BMW 320i, Swaffer, Wileman, Palmer, Davison, Castle Combe

The penultimate round of the Toyo Tyres Production BMW championship saw Gary Feakin and Harry Goodman storm away from the rest and leaving the #145 of Matthew Swaffer, #131 of Matthew Wileman, #8 of Mark Palmer and #17 driven by William Davison to squabble over the final place on the podium in another entertaining race.

When the dust settled William finished third behind Harry but ahead of Matthew Wileman, Rob Cooper and Mark while Matthew Saffer retired the #145, Gary’s win sealed the championship in his favour with one round, run later in the afternoon, to go.

Spire GT3, Tim Gray, Castle Combe

Nottingham’s Tim Gray drove his #96 Spire GT3 to set a pole time for the Castle Combe Sports Racing Series race over three and a half seconds ahead of fellow front row starter Robert Gillman in his #66 Radical Prosport.

It was hardly surprising there for that the closest anyone got to Tim was on the warm up lap when the race ended Robert was 53 seconds ahead of the #12 Radical SR4 driven by Darcey Smith who remained the only unlapped runner, hopefully next year Simon Tilling might bring his Radical out to play in what could be a competitive series.

Audi Hutchings, Volkswagen Scaramanga, Castle Combe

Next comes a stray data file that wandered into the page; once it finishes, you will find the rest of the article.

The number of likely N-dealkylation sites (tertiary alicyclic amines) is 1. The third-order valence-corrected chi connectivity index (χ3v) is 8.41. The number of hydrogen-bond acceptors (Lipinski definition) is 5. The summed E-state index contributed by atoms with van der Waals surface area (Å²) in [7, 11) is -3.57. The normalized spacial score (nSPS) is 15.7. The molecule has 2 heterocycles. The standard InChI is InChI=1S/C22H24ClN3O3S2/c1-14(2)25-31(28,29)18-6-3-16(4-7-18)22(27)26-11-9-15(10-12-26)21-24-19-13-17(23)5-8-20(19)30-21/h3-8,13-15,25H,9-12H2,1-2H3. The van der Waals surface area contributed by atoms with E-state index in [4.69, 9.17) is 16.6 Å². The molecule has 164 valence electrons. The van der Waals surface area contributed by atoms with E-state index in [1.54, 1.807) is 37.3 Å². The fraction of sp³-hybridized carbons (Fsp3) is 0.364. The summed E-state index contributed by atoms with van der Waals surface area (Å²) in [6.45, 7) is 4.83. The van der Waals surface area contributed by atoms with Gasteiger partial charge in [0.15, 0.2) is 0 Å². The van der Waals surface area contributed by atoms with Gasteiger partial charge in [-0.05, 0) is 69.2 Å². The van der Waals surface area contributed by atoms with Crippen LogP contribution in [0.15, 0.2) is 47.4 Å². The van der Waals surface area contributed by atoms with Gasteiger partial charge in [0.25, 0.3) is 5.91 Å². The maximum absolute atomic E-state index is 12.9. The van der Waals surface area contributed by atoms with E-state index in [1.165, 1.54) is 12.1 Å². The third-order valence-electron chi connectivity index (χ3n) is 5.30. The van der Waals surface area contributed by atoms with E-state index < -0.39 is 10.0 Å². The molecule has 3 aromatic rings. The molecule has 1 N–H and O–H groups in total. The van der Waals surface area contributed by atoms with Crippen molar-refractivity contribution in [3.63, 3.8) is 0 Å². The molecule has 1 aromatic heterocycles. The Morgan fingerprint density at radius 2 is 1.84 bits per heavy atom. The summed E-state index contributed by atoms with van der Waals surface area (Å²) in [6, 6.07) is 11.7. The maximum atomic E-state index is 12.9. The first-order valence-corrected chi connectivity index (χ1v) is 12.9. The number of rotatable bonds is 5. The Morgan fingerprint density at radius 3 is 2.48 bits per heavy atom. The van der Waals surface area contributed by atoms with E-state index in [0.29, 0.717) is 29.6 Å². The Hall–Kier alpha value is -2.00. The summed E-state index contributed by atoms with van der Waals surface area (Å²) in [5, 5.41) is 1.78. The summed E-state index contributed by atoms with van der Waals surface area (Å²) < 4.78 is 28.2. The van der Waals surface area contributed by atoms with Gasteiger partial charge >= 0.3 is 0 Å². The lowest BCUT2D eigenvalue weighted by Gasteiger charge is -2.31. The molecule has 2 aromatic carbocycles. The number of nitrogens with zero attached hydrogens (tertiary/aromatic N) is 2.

Dave Scaramanga, driving the #6 Volkswagen Scirocco from 9th on the grid, accepted some responsibility for killing Tony Hutchings opportunity to clinch the Class A title of the On Pole Castle Combe Saloon Car Championship after a coming together with the #33 Audi TT a couple of hundred yards after the photo above was taken, leaving Gary Prebble to win the class championship unchallenged in his SEAT Leon 20V T.

Earlier in the race Dave missed the same Bobbies chicane where he came together with Tony on the penultimate lap, after 19 years of trying Mark Wyatt secured his first championship with his class B Vauxhall Astra.

Brabham Thompson, March Armer, Castle Combe

Like Dave Scaramanga, Simon Armer also misjudged Bobbies chicane on the opening lap of the first of two HSCC Historic Formula 3 Races, Simon driving the #22 March 703 is seen making up time as he looks to deprive the #65 Brabham BT21 driven by Peter Thompson of the second place on lap 3 on his way to victory.

Legendary club motorsports journalist and racer Marcus Pye in the commentary box informed us that the Simon’s March belonged to Tom Walkinshaw, who went on to found Tom Walkinshaw Racing with which he won the 1984 European Touring Car Championship at the wheel of a TWR Jaguar before taking Jaguar back to Le Mans in 1986 which resulted in wins for the marque in 1988 and 1990.

Spectrum/Moyers, Reynard/Fisher, FF1600, Castle Combe

The Formula Ford boys made a second appearance at the meeting for the non championship Formula Ford Carnival which again saw a close battle between Michael Moyers and Josh Fisher, this time Michael did not give an inch and won the 15 lap adrenaline rush by less than a second, for his two entertaining drives in such an ancient machine Josh quite rightly won the man of the meeting award.